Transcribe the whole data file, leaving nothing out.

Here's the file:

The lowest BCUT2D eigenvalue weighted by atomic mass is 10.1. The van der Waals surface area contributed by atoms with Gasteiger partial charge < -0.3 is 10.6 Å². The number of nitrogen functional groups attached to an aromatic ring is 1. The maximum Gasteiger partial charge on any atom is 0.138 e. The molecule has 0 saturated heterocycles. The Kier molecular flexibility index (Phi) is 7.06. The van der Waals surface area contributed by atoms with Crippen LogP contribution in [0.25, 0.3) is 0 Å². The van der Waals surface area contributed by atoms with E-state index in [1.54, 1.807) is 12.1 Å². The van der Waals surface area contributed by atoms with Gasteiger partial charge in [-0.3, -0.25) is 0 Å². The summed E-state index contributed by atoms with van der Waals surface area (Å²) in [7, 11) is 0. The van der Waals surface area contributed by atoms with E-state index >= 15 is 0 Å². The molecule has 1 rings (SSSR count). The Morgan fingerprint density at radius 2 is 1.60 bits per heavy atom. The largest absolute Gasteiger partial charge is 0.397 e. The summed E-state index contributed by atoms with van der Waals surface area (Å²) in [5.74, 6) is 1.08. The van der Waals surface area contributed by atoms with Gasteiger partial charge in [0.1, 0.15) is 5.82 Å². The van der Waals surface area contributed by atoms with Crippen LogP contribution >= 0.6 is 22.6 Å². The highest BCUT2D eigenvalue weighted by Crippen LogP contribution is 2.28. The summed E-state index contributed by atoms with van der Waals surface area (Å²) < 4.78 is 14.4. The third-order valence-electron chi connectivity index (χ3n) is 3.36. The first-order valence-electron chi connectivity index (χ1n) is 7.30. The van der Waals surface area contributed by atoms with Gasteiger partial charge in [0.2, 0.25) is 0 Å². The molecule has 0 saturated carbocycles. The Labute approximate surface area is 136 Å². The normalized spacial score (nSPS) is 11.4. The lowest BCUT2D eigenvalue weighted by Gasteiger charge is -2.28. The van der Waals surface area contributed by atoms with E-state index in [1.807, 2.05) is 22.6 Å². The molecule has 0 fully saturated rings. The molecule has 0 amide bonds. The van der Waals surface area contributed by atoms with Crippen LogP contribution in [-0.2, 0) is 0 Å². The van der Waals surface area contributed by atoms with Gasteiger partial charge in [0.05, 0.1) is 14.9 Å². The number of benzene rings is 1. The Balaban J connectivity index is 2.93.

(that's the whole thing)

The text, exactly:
The lowest BCUT2D eigenvalue weighted by atomic mass is 10.1. The van der Waals surface area contributed by atoms with Gasteiger partial charge < -0.3 is 10.6 Å². The number of nitrogen functional groups attached to an aromatic ring is 1. The maximum Gasteiger partial charge on any atom is 0.138 e. The molecule has 0 saturated heterocycles. The Kier molecular flexibility index (Phi) is 7.06. The van der Waals surface area contributed by atoms with Crippen LogP contribution in [0.25, 0.3) is 0 Å². The van der Waals surface area contributed by atoms with E-state index in [1.54, 1.807) is 12.1 Å². The van der Waals surface area contributed by atoms with Gasteiger partial charge in [-0.3, -0.25) is 0 Å². The summed E-state index contributed by atoms with van der Waals surface area (Å²) in [7, 11) is 0. The van der Waals surface area contributed by atoms with E-state index >= 15 is 0 Å². The molecule has 1 rings (SSSR count). The Morgan fingerprint density at radius 2 is 1.60 bits per heavy atom. The largest absolute Gasteiger partial charge is 0.397 e. The summed E-state index contributed by atoms with van der Waals surface area (Å²) in [5.74, 6) is 1.08. The van der Waals surface area contributed by atoms with Gasteiger partial charge in [0.1, 0.15) is 5.82 Å². The van der Waals surface area contributed by atoms with Crippen LogP contribution >= 0.6 is 22.6 Å². The highest BCUT2D eigenvalue weighted by Crippen LogP contribution is 2.28. The summed E-state index contributed by atoms with van der Waals surface area (Å²) < 4.78 is 14.4. The third-order valence-electron chi connectivity index (χ3n) is 3.36. The first-order valence-electron chi connectivity index (χ1n) is 7.30. The van der Waals surface area contributed by atoms with Gasteiger partial charge in [0.2, 0.25) is 0 Å². The molecule has 0 saturated carbocycles. The Labute approximate surface area is 136 Å². The normalized spacial score (nSPS) is 11.4. The lowest BCUT2D eigenvalue weighted by Gasteiger charge is -2.28. The van der Waals surface area contributed by atoms with E-state index in [1.807, 2.05) is 22.6 Å². The molecule has 0 fully saturated rings. The molecule has 0 amide bonds. The van der Waals surface area contributed by atoms with Crippen LogP contribution in [-0.2, 0) is 0 Å². The van der Waals surface area contributed by atoms with Gasteiger partial charge in [0.05, 0.1) is 14.9 Å². The number of benzene rings is 1. The Balaban J connectivity index is 2.93.